How Much Does It Cost to Buy a House in Tennessee?

Jon Stubbs's Photo
By Jon Stubbs Updated May 17, 2024

SHARE

Purchasing a home in Tennessee can be expensive. On average, you'll spend between $26,505 and $90,578 in buying costs based on the median home value of $317,482.

These aren't the only costs involved with buying a home! You also have to think about ongoing homeownership costs. These range from $1,244 to $1,456 per month.

If you're looking for a way to cut down on some of your home buying costs, we recommend working with Clever Real Estate. Clever can help you compare expert agents in your local area, no strings attached. We'll help you find a knowledgeable realtor from a well-known brokerage that can use their expertise to lower your cost burden.

Clever will connect you with a top local agent and send you a check after closing. Contact Clever for full-service realtor recommendations.

Average closing costs in Tennessee

Expense Amount
Earnest money deposit (1-3%) $3,175 to $9,524
Down payment (3.5-20%) $11,112 to $63,496
Cash reserves $3,397 to $5,095
Closing costs (2.26%) $7,160
Inspection $206
Appraisal $206
Moving $1,250 to $4,890
Total $26,505 to $90,578
Show more

Buyer closing costs in Tennessee

While the other costs to buy a house in Tennessee are pretty transparent, Tennessee closing costs are a bit more nuanced. They're actually a series of smaller costs lumped together into one total. Here's a breakdown of all of the Tennessee closing costs you'll likely pay when buying a home.

Closing cost Amount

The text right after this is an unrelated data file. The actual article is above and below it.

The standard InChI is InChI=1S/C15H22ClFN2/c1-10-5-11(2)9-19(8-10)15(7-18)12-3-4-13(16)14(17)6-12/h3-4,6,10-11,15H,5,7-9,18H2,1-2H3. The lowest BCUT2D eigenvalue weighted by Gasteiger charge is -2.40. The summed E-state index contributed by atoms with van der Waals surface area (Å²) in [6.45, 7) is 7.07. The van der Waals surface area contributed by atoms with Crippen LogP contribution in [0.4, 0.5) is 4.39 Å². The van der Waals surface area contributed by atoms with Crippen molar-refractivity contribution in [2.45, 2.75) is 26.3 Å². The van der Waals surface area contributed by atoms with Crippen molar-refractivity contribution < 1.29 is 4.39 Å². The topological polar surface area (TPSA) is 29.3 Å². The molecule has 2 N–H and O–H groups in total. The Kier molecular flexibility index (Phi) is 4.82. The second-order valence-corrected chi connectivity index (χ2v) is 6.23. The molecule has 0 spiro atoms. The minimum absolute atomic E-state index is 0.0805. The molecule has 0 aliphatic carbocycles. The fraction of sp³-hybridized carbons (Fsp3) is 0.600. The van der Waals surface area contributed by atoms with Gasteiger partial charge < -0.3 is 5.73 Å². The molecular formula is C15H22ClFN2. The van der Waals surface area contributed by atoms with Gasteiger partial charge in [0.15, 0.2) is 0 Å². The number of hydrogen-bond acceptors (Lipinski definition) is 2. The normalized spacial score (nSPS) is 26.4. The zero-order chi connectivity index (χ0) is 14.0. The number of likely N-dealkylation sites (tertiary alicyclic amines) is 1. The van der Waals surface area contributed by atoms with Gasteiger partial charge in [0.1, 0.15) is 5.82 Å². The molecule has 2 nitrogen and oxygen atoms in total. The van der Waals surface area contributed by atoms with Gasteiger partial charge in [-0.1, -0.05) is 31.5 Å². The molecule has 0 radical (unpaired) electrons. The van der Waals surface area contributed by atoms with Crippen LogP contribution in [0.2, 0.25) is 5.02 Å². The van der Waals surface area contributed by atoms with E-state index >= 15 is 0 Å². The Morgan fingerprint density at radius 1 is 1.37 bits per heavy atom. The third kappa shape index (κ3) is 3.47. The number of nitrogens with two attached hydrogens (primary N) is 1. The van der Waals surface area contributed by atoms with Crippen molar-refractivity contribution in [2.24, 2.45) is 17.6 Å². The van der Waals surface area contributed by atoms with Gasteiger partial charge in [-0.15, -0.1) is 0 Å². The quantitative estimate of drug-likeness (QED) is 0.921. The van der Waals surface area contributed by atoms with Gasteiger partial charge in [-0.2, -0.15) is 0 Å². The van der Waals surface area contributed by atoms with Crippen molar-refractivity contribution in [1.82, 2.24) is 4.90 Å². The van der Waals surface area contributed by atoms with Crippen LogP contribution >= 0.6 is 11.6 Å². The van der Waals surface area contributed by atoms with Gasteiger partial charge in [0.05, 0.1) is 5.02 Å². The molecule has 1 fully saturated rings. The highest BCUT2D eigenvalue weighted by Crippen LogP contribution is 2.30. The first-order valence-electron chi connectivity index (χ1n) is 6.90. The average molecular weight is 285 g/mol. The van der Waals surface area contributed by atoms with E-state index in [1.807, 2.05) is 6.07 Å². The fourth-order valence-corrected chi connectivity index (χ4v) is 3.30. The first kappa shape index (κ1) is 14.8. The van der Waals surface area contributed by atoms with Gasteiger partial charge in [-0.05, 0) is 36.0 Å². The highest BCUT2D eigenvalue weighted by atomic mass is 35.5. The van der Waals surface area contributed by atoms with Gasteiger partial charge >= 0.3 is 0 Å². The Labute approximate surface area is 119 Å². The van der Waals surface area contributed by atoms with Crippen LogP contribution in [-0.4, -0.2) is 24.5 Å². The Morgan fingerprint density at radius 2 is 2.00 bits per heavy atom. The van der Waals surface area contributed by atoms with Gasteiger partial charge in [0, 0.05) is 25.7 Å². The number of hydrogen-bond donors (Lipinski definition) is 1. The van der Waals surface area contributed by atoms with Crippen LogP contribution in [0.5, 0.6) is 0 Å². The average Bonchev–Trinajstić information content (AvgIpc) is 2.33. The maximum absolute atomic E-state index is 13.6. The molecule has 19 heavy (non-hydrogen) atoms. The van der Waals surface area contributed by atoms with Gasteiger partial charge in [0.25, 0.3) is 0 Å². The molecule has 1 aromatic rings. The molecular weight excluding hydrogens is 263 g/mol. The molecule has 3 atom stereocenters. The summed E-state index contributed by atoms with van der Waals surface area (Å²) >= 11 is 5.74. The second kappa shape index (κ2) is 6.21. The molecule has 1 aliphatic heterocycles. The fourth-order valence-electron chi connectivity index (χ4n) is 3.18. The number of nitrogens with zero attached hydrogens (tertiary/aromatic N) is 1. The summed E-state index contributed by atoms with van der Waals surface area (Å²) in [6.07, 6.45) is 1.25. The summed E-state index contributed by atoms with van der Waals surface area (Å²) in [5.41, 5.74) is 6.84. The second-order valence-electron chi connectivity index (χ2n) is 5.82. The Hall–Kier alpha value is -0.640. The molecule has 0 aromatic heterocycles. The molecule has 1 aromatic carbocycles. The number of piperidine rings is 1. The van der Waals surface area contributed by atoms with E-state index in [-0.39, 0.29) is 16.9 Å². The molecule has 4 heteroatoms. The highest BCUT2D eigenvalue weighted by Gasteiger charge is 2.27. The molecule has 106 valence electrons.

Closing fee $317
Recording fee $95
Title service fees $846
Origination fee $1,587
Underwriting fee $600
Discount points $2,540 per point
Lender's title insurance Typically paid by seller
Owner's title insurance Typically paid by seller
Prorated property tax Varies
Recordation Tax 0.37%
Total $7,160
Show more

Does the buyer or seller pay closing costs in Tennessee?

The seller typically pays the bulk of the closing costs in Tennessee. The seller is responsible for costs like title insurance, real estate transfer tax, and recording fees. The seller also pays their listing agent.

Traditionally, the seller has covered the buyer's agent fees as well. However, a November 2023 lawsuit decision against the National Association of Realtors makes it likely that buyers will be responsible for their own agent's fees going forward.

Will the NAR lawsuit change how real estate commission works?

On March 15, 2024, the National Association of Realtors agreed to pay $418 million in damages to settle a real estate commission lawsuit the industry group lost in November 2023. 

While the full impact of the settlement is yet to be determined, experts believe that the change will eventually lead to lower buyer's agent commissions and give buyers the ability to negotiate those commissions based on the services they need. 

The terms of the settlement are scheduled to take effect in mid-July 2024. But, the settlement hasn't been officially approved yet, and it could be delayed or changed by objections. We'll continue to monitor the status of the settlement and the effects it has on the real estate industry.

» READ MORE:

Keep in mind, closing costs are often negotiable. Motivated sellers will sometimes agree to pay for some of the buyer's closing costs. However, to win the negotiation battle, you'll need a great agent who can work out a deal with the seller. Clever can match you with a top agent in your area that can get the seller to shoulder more of the above costs.

Contact us at Clever for top agent recommendations.